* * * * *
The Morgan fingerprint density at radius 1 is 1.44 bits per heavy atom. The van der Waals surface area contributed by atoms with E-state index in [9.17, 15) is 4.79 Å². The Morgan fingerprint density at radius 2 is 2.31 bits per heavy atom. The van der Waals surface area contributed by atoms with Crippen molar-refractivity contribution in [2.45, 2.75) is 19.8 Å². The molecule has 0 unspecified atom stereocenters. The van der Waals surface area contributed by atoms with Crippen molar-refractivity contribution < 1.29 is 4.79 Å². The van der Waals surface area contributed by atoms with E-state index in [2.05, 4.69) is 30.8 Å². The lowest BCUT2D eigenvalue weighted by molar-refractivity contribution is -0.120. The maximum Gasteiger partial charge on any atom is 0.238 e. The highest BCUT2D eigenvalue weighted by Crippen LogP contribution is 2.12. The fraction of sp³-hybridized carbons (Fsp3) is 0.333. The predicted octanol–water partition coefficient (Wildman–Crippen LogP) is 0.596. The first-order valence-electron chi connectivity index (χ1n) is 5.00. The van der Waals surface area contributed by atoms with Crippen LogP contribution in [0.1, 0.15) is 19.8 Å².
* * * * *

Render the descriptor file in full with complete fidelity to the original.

The Morgan fingerprint density at radius 1 is 1.44 bits per heavy atom. The van der Waals surface area contributed by atoms with E-state index in [9.17, 15) is 4.79 Å². The Morgan fingerprint density at radius 2 is 2.31 bits per heavy atom. The van der Waals surface area contributed by atoms with Crippen molar-refractivity contribution in [2.45, 2.75) is 19.8 Å². The molecule has 0 unspecified atom stereocenters. The van der Waals surface area contributed by atoms with Crippen molar-refractivity contribution < 1.29 is 4.79 Å². The van der Waals surface area contributed by atoms with E-state index in [2.05, 4.69) is 30.8 Å². The lowest BCUT2D eigenvalue weighted by molar-refractivity contribution is -0.120. The maximum Gasteiger partial charge on any atom is 0.238 e. The highest BCUT2D eigenvalue weighted by Crippen LogP contribution is 2.12. The fraction of sp³-hybridized carbons (Fsp3) is 0.333. The predicted octanol–water partition coefficient (Wildman–Crippen LogP) is 0.596. The first-order valence-electron chi connectivity index (χ1n) is 5.00. The van der Waals surface area contributed by atoms with Crippen LogP contribution in [0.1, 0.15) is 19.8 Å².